I spent my days working part-time jobs, anything to pay the bills. Nights were spent writing, rewriting, and dreaming of that breakthrough novel. I lived on coffee and determination, fueled by the mantra: “Follow your dreams.”

But years passed and the dream began to wane. I was no closer to becoming a successful novelist. The city that had once seemed so full of promise now felt like a crushing weight.

My part-time jobs left little time for writing, and constant rejection letters were a blow to my morale.

Yet, I pushed on, believing that this struggle was just part of following one’s dreams.

Then came a turning point. An unexpected conversation with an elderly cab driver who had once been a struggling musician. His words struck me: “Don’t just follow your dreams, kid. Chase them, sure. But remember to live too.”

His words hit home. I realized I had been so focused on achieving that one dream, I had forgotten to live my life.

That’s when things started changing for me. I began to look at my dreams differently – not as an end goal but as part of a larger journey.

In the next section, we’ll explore why this mindset shift is crucial and how it challenges what we’ve been taught about dreaming and achieving. After all, there’s more to it than merely following.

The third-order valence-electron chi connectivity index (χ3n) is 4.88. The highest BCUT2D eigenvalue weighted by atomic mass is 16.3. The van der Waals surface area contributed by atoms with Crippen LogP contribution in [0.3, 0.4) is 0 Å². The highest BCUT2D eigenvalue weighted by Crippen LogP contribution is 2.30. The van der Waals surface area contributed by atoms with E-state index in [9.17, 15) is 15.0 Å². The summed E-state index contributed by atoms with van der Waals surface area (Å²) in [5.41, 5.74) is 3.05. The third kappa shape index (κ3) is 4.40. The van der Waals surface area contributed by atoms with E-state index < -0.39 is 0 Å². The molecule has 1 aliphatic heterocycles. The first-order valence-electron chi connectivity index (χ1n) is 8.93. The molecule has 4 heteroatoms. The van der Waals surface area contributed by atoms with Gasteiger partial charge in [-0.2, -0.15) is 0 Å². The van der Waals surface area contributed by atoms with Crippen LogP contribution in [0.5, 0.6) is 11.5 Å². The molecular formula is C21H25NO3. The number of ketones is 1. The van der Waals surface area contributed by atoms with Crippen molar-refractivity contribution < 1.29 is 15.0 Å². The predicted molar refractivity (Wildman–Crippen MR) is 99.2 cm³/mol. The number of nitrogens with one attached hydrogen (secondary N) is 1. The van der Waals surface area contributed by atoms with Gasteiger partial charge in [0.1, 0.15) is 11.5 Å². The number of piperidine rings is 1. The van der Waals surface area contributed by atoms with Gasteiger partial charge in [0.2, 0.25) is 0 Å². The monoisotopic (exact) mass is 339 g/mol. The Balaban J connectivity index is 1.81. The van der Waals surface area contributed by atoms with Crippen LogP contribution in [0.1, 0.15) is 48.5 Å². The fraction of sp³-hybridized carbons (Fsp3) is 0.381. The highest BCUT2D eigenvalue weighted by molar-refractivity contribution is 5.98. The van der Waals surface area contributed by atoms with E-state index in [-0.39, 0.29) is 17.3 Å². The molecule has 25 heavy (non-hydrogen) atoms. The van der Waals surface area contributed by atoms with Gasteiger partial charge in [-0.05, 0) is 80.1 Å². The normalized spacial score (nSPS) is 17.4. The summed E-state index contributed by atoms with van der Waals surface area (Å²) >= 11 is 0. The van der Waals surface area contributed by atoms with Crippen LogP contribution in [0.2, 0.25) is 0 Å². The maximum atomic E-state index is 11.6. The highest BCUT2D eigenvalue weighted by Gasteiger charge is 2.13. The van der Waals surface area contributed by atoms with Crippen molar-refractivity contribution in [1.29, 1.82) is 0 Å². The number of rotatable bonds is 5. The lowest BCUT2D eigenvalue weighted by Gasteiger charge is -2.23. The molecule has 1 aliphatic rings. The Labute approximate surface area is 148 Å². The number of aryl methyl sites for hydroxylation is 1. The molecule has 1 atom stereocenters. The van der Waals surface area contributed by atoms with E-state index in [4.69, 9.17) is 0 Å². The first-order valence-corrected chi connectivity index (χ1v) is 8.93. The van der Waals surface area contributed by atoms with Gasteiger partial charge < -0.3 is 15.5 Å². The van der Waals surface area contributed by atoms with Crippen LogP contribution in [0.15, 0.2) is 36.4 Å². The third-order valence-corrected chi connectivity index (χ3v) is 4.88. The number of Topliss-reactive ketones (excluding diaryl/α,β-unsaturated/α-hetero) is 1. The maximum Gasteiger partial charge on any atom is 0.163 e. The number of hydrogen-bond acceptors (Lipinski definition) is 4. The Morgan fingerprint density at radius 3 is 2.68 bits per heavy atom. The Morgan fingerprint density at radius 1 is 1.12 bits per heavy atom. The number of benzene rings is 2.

Unraveling the ‘Follow your dreams’ advice

Traditionally, we’ve been conditioned to think of dreams as these lofty goals that we need to single-mindedly pursue.

Our society glorifies those who have “made it,” reinforcing the idea that you must sacrifice everything in the pursuit of your dream.

“Follow your dreams” is often interpreted as dedicating your entire life to achieving one specific goal.

I, too, fell into this trap. I thought my dream of becoming a successful novelist was an all-or-nothing deal. Either I achieved it and was happy, or I didn’t and lived a life of regret.

But my experience in New York City taught me otherwise. I realized that while it’s important to have dreams and ambitions, it’s equally important to live a balanced life.